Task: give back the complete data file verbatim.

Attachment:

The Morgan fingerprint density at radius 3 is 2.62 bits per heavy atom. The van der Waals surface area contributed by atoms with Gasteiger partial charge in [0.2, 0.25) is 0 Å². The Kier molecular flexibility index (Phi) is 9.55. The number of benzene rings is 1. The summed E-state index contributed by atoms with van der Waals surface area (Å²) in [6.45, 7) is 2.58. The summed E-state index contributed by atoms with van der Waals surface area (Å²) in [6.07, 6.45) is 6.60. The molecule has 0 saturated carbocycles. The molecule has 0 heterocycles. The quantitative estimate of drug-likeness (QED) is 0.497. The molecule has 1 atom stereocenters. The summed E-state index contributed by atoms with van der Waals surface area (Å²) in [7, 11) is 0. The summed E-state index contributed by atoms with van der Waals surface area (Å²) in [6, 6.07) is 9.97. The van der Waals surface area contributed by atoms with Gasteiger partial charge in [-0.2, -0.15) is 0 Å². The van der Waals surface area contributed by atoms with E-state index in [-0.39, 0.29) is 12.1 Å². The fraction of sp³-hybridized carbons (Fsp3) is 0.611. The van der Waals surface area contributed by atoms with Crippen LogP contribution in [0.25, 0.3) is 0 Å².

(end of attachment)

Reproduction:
The Morgan fingerprint density at radius 3 is 2.62 bits per heavy atom. The van der Waals surface area contributed by atoms with Gasteiger partial charge in [0.2, 0.25) is 0 Å². The Kier molecular flexibility index (Phi) is 9.55. The number of benzene rings is 1. The summed E-state index contributed by atoms with van der Waals surface area (Å²) in [6.45, 7) is 2.58. The summed E-state index contributed by atoms with van der Waals surface area (Å²) in [6.07, 6.45) is 6.60. The molecule has 0 saturated carbocycles. The molecule has 0 heterocycles. The quantitative estimate of drug-likeness (QED) is 0.497. The molecule has 1 atom stereocenters. The summed E-state index contributed by atoms with van der Waals surface area (Å²) in [7, 11) is 0. The summed E-state index contributed by atoms with van der Waals surface area (Å²) in [6, 6.07) is 9.97. The van der Waals surface area contributed by atoms with Gasteiger partial charge in [-0.2, -0.15) is 0 Å². The van der Waals surface area contributed by atoms with E-state index in [-0.39, 0.29) is 12.1 Å². The fraction of sp³-hybridized carbons (Fsp3) is 0.611. The van der Waals surface area contributed by atoms with Crippen LogP contribution in [0.25, 0.3) is 0 Å².